I concede to the fact that local industries should be encouraged to produce certain pharmaceutical products for local consumption. That is the ardent wish and desire of any right-thinking person because we, as a nation, cannot progress if we have to import anything that could be produced locally and it is not only pharmaceutical products. However, we must appreciate the fact that pharmaceutical products are sensitive items and any decision on the health sector generally must be done with utmost caution. In this instance, the government, in 2005, banned some pharmaceutical products. Among all the pharmaceutical products that were banned, it is only Paracetamol that can be locally produced to a level that could be said to be self-sufficient.

APIN wants a proper appraisal to be done. Also, we want the establishment of a scientific basis for decision-making. It happened in 2005 and the government has no basis for it. Some prices of those products that were banned have gone up to about 500 per cent. Lavampisol, a worm expellant, is a typical example. So, it is the man in the street that actually bears the brunt. We are saying that government in its wisdom should take cognizance of the fact that pharmaceutical products are not products that should be banned because of somebody's employment, as the emphasis has always been on employment.

The lives of 140 million Nigerians would be adversely affected by the policy decision. So, whatever decision being considered should be done with utmost caution. There are no factories in Nigeria that produce some products, like Ibuprofen, Tetracycline. Without sounding immodest, many of us importers can afford to send our children to any part of the world for treatment whenever the need arises. So, if the government wants to ban all pharmaceutical products coming into Nigeria, so be it. But we have a responsibility to ourselves and to our entire nation to cry out when certain decisions are being taken that we consider inimical to the collective interest of all Nigerians.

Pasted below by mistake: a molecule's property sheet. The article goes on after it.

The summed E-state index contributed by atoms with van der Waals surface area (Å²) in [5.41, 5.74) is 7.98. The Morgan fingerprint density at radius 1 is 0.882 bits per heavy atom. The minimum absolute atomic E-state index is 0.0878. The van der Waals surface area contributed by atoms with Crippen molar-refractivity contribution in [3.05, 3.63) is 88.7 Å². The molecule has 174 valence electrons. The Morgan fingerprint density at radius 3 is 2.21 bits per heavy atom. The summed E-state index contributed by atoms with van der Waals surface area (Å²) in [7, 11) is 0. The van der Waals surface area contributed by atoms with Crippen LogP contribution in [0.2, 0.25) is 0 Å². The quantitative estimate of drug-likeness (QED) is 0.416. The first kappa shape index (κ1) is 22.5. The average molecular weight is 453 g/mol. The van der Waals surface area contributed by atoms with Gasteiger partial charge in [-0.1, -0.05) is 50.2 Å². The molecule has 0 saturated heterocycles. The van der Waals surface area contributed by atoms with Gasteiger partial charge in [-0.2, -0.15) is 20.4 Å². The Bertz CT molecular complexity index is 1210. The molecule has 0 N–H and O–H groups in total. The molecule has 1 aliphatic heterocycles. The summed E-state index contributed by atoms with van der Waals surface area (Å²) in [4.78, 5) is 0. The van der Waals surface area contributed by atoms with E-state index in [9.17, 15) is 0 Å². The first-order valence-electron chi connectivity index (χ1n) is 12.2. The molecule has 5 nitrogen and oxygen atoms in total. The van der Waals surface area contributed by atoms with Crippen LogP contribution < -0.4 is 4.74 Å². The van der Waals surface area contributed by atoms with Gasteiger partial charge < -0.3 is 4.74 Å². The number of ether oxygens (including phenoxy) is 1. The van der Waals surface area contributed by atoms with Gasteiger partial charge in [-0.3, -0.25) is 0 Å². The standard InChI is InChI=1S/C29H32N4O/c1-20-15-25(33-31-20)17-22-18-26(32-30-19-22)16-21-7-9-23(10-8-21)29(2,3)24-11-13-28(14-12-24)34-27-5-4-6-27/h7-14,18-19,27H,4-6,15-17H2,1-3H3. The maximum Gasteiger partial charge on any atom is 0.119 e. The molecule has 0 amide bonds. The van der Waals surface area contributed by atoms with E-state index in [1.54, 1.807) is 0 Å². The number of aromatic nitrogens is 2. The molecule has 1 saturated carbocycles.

Availability of drugs is very essential in the health system. Whenever I engage my colleagues in local production, patriotism is always the mantra. That is, those importing are not patriotic. But sentiment should be far from it. As we speak, there is no pharmaceutical industry in Nigeria that is of World Health Organisation standard. That is why no Nigerian pharmaceutical company can apply for loan from Global Fund. Last year, Global Fund made available over N4 billion for the purchase of drugs. None was bought from any Nigerian pharmaceutical company. Global Fund is not looking at patriotism. There are international standards to follow.

The question is: do we have the requisite manpower to produce drugs in Nigeria? As far as I know, yes. But do we have the infrastructure? No. In the absence of infrastructure, what do we do? Let it be very clear. If a company comes up with the idea that it is going to install machinery that can produce a million tablets in one day in its installed capacity, we should let it know that installed capacity is not the same thing as production capacity. There are many things to consider. As far as I know, the only raw material that is found in Nigeria is water. The rest are imported. So, at the end of the day, due to the assets used to support the industry, the products are bound to be expensive.